Part 1: The Night Before

Sleep. I don’t do sleep very well. Or to be more accurate I don’t do sleep very long. Especially not when we are about to embark on a walk that is between 240-260kms long. A pity really because this is the last night I will have a nice soft bed for a while. We are sleeping in Nelson and will head off to Portland tomorrow morning.

 gsww1

Reasons not to sleep?

  1. I can hear the sea. It is a continuous dull roar. I’m an inlander. The surf is a place to visit once each summer, admire the view, get sand and salt in my hair, decide there are too many people and head inland again. It is 4.30am and I can’t sleep because the sea is roaring and if it is roaring it must be churning the beach into soft sand and next week we will have to walk along that for about 50kms.
  2. The panic pack. I have packed my gear and unpacked and re-packed. I have everything I could possibly need. And yet at the last minute I am doing some sort of mental inventory and compensating for shortfalls by shoving extra stuff in my pack. Rationally and logically I know I have enough food for three weeks but mentally I’m doing a shopping list. What about some bananas? Carrots? The bag of food for that day doesn’t look very big, maybe some more protein like more tuna. (I have so much tuna I could look like a penguin at the end of all this anyway). There is only one way to stop the mental roller coaster and that is to lose myself in a book.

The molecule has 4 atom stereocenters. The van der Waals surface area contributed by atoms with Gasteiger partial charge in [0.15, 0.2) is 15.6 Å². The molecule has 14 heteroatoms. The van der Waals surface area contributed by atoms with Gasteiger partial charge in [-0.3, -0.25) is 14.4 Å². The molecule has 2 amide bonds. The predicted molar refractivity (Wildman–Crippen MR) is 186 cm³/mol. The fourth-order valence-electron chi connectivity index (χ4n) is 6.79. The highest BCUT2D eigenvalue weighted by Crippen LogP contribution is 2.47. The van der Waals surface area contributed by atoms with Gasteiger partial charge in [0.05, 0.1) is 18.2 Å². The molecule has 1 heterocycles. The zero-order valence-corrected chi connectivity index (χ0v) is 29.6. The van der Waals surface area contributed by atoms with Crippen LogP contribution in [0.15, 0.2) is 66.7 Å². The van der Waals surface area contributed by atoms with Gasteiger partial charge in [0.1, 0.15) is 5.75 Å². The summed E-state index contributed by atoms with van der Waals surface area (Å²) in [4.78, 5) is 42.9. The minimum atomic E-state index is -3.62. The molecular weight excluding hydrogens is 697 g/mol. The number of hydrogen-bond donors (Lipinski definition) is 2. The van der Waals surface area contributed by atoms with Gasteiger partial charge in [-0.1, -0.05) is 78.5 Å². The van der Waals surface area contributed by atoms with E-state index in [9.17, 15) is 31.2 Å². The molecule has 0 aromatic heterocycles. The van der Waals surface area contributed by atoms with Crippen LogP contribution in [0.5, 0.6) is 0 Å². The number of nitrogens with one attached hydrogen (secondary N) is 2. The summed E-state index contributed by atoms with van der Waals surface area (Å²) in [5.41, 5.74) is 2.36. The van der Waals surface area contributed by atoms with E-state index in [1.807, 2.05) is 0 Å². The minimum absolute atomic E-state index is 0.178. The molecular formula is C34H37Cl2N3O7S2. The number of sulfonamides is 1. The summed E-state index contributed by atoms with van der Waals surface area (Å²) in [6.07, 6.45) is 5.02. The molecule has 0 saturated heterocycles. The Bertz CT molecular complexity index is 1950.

But before I get lost in the book a bit about our team.

Jeanette is the instigator of this adventure. She’s the one whose father in law owns the house we’re in, so she has been coming to Nelson for many years and talked about doing the walk for almost as long. Over coffee she mentioned that she would like to do the walk and my comment was ‘Okay, when are we going?’ Our first training walk was enough to convince her that we were too old to carry a week’s worth of hiking gear and food and so we started planning for a supported walk. This is her first camping adventure.

Rosy is the super fit one in our crew. She has traipsed around all over the world including Everest Base Camp and the High Inca Trail. Having a daughter in the army reserve hasn’t hurt either as she has been able to borrow some very lightweight and functional camp gear.

Jenny has also walked a lot when she was younger but some health problems in the past few years have meant she hasn’t walked much lately. She is very new to both camping and hiking.

Me. Slow and steady sums me up. I’m not super fit but I’m strong and my endurance is good. I’m not so much a beach bum as a bush bum. I like camping and hiking and am not too fussed about the finer things like a hairbrush or a shower.

group

(From left to right: John, Jeanette, Jenny, Bev, Rosy and Jo)

John and Bev. Our support team. We’ve employed them to cart our gear from one point to the next, drop it off and pick it up the following morning. But I know them. If they had their way they would have our camp set up and our evening meal cooking each night as we walked into camp. We’ve had a ‘discussion’ about whether they can take folding chairs for us. They won, the chairs are in. However, we’ve decided that we don’t need them to have our camp set up for us at the end of the day. We want to at least pretend we are self-sufficient. Time will tell.

Click here for part 2

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